Know Your Picture Characters Entry #30

November 8th, 2010 by Wordsman

A. 川崎 B. 東芝 C. 日産 D. 任天堂 E. 日立 F. 本田 G. 三菱

Before we dive into this, it was brought to my attention that I did not explain all the choices in the puzzle from two weeks ago.  I thought that I had covered them over the course of the entry, but apparently one or two got left out.  So, the answers to the historical period puzzle were: A. Edo B. Kamakura C. Jomon D. Nara E. Heian F. Muromachi.

Now let’s get to work.  Our first guess, as always, came from Dragon, who identified E as Honda.  She felt that the character on the left represented a window, and cars have windows, and Honda makes cars, ergo, E is Honda.  It was a good plan, except that she made the fatal mistake of assuming that the kanji for “window” looks anything at all like a window.  But even if that were not the case, could it not also have been Toshiba?  They make computers with Windows.  Get it?  Get it?  Anyway, E is Hitachi, a company that does not make cars but does make something even cooler: bullet trains (and yes, they do have windows).

Next up was Theoman, who immediately spotted B as Toshiba.  We can’t even be mad at him, though, for we know that his long struggles as the owner of a Toshiba-made laptop must have given him infinite familiarity with the company, a familiarity that I am certain bred a fair amount of contempt.  “Know thine enemy,” said Sun Tzu, or one of those guys; now Theoman knows their name.  A Fan, on the other hand, owns a Honda (and a Toshiba computer), so it would seem like he was ideally positioned to sweep this puzzle.  But he made the curious choice of D, implying that his Honda had a wide enough front seat to fit two humans and a large dog.  While we can give him minor points because the character in the middle is somewhat similar to the one for dog, his theory falls short.  The characters actually represent him and his wife playing a game on the Nintendo Wii, with the dog lying between them in the most inconvenient position possible to prove how much he loves them.  D is Nintendo.

Our final contestant was Shirley, who went for G.  She had the right idea but the wrong corporation.  There were in fact three car companies on the list: C, Nissan, which nobody was interested in; G, Mitsubishi, which might be better for cruising down a two-lane highway than your stereotypical Honda; and F, the elusive Honda itself, with that “window” on the right side.  As we all know, windows are the defining feature of an automobile.  Just ask A Fan’s dog.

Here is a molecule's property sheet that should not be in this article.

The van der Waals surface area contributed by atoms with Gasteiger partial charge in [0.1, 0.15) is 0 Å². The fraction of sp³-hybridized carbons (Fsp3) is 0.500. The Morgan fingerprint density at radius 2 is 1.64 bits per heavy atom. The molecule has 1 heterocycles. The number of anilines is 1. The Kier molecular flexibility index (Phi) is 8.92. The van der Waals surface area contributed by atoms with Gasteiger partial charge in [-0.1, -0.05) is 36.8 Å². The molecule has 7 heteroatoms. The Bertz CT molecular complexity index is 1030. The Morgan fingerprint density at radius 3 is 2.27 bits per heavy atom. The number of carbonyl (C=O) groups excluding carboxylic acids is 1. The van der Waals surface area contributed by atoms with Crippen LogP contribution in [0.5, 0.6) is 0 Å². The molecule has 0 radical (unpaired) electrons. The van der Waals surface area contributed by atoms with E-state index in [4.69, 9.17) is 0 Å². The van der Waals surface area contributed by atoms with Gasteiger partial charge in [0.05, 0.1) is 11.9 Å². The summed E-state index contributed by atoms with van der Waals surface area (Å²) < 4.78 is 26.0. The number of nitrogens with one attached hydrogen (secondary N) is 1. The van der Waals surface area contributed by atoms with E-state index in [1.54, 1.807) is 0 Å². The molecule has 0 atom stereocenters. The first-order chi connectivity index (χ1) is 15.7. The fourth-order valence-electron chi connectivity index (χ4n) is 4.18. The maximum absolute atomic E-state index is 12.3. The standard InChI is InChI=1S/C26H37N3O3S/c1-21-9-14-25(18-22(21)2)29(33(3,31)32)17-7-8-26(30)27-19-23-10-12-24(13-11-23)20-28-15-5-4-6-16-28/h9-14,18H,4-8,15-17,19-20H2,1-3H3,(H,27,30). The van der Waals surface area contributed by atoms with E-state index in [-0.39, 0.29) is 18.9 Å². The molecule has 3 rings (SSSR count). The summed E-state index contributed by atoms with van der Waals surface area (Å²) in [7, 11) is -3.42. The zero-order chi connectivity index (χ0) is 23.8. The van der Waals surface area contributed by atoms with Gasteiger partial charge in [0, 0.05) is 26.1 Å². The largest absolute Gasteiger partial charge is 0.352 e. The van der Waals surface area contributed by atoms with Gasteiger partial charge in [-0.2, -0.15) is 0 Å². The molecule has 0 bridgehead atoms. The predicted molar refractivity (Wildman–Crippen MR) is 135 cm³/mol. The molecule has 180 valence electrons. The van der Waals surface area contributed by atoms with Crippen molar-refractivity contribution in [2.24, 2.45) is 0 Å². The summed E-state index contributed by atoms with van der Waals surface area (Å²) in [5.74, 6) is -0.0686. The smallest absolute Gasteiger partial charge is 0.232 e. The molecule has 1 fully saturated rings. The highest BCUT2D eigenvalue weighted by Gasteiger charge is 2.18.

This week’s You Forgot About Poland Award goes to A, Kawasaki.  What have they ever done for us?

But after all that work, you must be exhausted.  Isn’t it time for a break?  Luckily for you, the upcoming puzzle is about holidays.  You get to learn all about the days that the Japanese get to take off but we don’t.  Theoman’s task will be to locate Constitution Memorial Day, while the rest of you can concentrate on Coming of Age Day.

A. 敬老の日 B. 建国記念の日 C. 憲法記念日 D. 成人の日

E. 体育の日 F. 天皇誕生日

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The Jenoviad Entry #91

November 5th, 2010 by Wordsman

Barret cried, “Today’s the day
I go in glory’s blaze!”
Red said, “Leaving the two of us
Imprisoned all our days”

“Okay, I admit it
I ain’t gave this plan much thought
But those are our two options
Outside (die) or inside (rot)”

From above a voice rang out
“And how ‘bout Option C?”
“God?  Is that you?”  “No.  Tifa
Come on.  It’s time to flee

“Escape route’s up the stairs, my friends
They’d not think of this trick
The only thing I need to know
Is if you can drive stick”

Tifa stood by an old truck
From well before the war
Its engine bad, its steering worse
And . . . “Uh, this just seats four”

Then they heard a manly roar
And Aeris squealed with joy
Cloud, mounted on motorbike
Looked proud of his new toy